There are a lot of problems with Missouri's school transfer law, but no easy solutions. That's what state lawmakers heard from St. Louis area school administrators and state educators during five hours of hearings Tuesday.
The legislators are considering changes to the current law that allows students in unaccredited districts to transfer to better schools at the expense of their home district. Issues of cost were a repeated theme yesterday.
Three districts in the state are currently unaccredited: Normandy, Riverview Gardens and Kansas City. But with 11 other districts only having provisional accreditation and new state education standards, there is concern that the transfer situation could be much more widespread in the next few years.
Firefighters in the Monarch Fire Protection District can wear their "Pink Heals" tee shirts during Breast Cancer Awareness Month after all.
After hearing from an angry crowd at Tuesday night's board meeting, the district board rescinded their earlier ban, but with conditions. The shirts must be redesigned without a union logo and must clearly identify firefighters as Monarch employees.
One of the board members who had banned the shirts, Robin Harris, told the St. Louis Post-Dispatch that the fire chief has been directed to submit design changes by Wednesday.
As the health insurance exchanges get rolling, Illinois Attorney General Lisa Madigan is warning insurance shoppers about potential scams.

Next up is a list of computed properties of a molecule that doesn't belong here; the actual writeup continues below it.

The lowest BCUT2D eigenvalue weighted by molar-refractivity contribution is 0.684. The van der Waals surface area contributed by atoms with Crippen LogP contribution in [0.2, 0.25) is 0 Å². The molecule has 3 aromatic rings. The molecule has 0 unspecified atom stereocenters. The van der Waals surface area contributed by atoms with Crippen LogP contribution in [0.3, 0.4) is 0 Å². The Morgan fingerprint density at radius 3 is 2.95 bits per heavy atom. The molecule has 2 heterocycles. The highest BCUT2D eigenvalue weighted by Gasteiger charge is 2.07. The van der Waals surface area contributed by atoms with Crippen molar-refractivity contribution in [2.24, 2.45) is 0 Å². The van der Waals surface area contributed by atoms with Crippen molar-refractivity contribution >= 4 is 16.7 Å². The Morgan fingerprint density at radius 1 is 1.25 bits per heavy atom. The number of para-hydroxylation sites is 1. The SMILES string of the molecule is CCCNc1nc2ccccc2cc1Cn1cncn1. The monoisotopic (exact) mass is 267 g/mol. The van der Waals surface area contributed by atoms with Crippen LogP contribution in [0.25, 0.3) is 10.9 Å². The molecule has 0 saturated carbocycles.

Madigan says scam artists may try to take advantage of the new program.
Some may try to obtain personal and financial information to steal someone's identity. Others may try to sell fake health insurance plans. Madigan says consumers should never have to pay anyone to help them enroll in a health plan.
The impacts of the federal shutdown on the local St. Louis economy probably won't amount to much -- as long as it doesn't last long.
The St. Louis Post-Dispatch reports that economists and business leaders generally agree that a few days of federal worker furloughs and closed federal parks won't have a big impact. But with about 25,000 St. Louis area residents working for the federal government, and many thousands more working for private companies that rely on federal contracts, a long-term shutdown could have greater impact.
Right now, the paper reports that private employers like Boeing and Unisys aren't changing staffing levels, but all say they are monitoring the situation.
ST. LOUIS (AP) - Authorities continue to investigate two separate incidents in north St. Louis in which pedestrians were struck and killed by vehicles.
The first happened just before 10 p.m. Tuesday when a person was struck on eastbound Interstate 70 near Salisbury Street. Lanes in both directions were closed for several hours after the accident. Police say the driver who struck the pedestrian was found. It wasn't clear if the driver would face charges.
In the second case, a man was struck by two cars as he was crossing Natural Bridge Avenue near Kingshighway just before midnight Tuesday. The drivers stopped and cooperated with authorities.
Names of the victims have not been released.
A five-year-old boy is dead, his mother's fiance facing charges for allegedly beating him to death.